|Project by Rob||posted 12-01-2012 08:22 AM||3651 views||1 time favorited||9 comments|
One of the Christmas gifts I received in 2011 was a router kit. I was really excited about all the new types of things I would be able to do with a router, until I realized that the router is only half of the solution to many of the woodworking projects I had in mind—and a router table is the other half of the solution. I started looking at many router tables online and found a lot of them ranging from just over $100 to $700 and up. A lot of the manufactured router tables had legitimate issues that people complained about in reviews, and the mix-and-match parts for “building your own” can add up to $1000 or more depending on how fancy and durable you want it to be. I also found a lot of plans for “easy-to-build” router tables, but those all seemed like bigger projects than I wanted to tackle, since I was (and still am) a novice woodworker and had very few tools at the time. Then I stumbled upon Fine Woodworking’s plans for a “Minimalist Router Table.” Jackpot. I took the idea and made it even more minimalist.
It’s really ugly—no craftsmanship whatsoever. It’s all about improvisation. It would probably take most of you longer to round up the supplies than it would for you to build this, but even mine works very well despite is rough construction. It’s so simple, yet so incredibly useful, I think it’s the first thing anyone should build after getting a router.Materials
- 1 or 2 scrap pieces of plywood (at least one of them should have at least one straight factory-cut edge, preferably about 1/2” thick)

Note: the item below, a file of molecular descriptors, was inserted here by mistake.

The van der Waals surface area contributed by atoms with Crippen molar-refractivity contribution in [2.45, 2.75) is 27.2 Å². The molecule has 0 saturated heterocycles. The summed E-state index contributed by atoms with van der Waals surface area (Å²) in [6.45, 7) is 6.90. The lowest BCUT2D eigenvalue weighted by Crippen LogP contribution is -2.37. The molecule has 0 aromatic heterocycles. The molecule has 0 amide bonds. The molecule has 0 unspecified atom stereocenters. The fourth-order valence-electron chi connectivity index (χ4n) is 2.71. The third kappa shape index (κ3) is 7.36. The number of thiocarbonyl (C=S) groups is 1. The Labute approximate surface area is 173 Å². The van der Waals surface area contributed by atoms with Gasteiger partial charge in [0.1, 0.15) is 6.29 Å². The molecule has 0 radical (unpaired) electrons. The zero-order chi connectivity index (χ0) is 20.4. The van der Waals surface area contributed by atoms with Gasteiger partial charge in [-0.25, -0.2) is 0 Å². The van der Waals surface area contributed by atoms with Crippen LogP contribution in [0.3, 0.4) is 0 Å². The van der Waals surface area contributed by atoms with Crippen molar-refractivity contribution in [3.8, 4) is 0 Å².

- a handful of wood or drywall screws
- a few nuts & bolts (optional)
- router base (preferably a plunge base, if you have one)
- drill bits
- screwdriver bit for the drill
- any type of saw (hand saw or power saw) or a router with a straight bit (optional; any one of the tools listed here is only required if you only have 1 piece of scrap plywood)
- clamps (optional)
- sawhorses, chairs, or any two items of the same height that you can use as raised supports for your finished router table
Notice that many of the materials and tools are optional. If you have them, they’ll probably come in useful, but if not, you can still build the table without them.How to build it
- If you only have 1 piece of plywood, use your saw or several passes of your router to cut off a 2-3” wide strip, with the factory-cut edge as one of the long sides.
- Find the smoother side of the larger piece of plywood and designate that as the top
- Drill holes in the larger piece of plywood. Countersink as necessary, since the heads will all be on the of the table.
- Remove the base plate from your router.
- Using either the screws, the nuts and bolts, or any combination that works, attach the router base to the bottom of the larger piece of plywood, roughly in the center. Again, be sure to countersink the heads (see picture 2). If working with screws instead of nuts & bolts, you can use a scrap of almost any rigid material to anchor into on the other side of the router base. I originally used a scrap of wood, and later “upgraded” to a piece of PVC (see picture 3).
- Put the straight piece of plywood on top of the big piece of plywood and screw down one end. The straight factory edge is the face of your fence (see picture 4).
- Install a straight bit in your router
- Install the router motor into the base and plunge through the plywood. If necessary, remove the router motor from its base and use your drill to enlarge the hole to accommodate whatever router bit you’ll be using.
- Set the “table” across two objects of the same height
- Adjust the “fence” as appropriate, then clamp or screw down the free-moving end. If necessary, also tighten down the fixed end of the fence after adjusting.
- Plug in, power on, and start routing.
- Bonus tip #1: If your router bits seem too short when using this router table, you can trace around the router base, then remove it and use your router and a straight bit to cut out a recess for the router base (just don’t cut the recess so deep that the remaining wood is too thin to safely support the router).
- Bonus tip #2: to cut circles out of wood, remove the fence and drill a small hole through the center of your non-circular piece of wood, then nail it (through the drilled hole, using a nail the same size or very slightly larger than the hole) into the table at the appropriate radius from the router bit.
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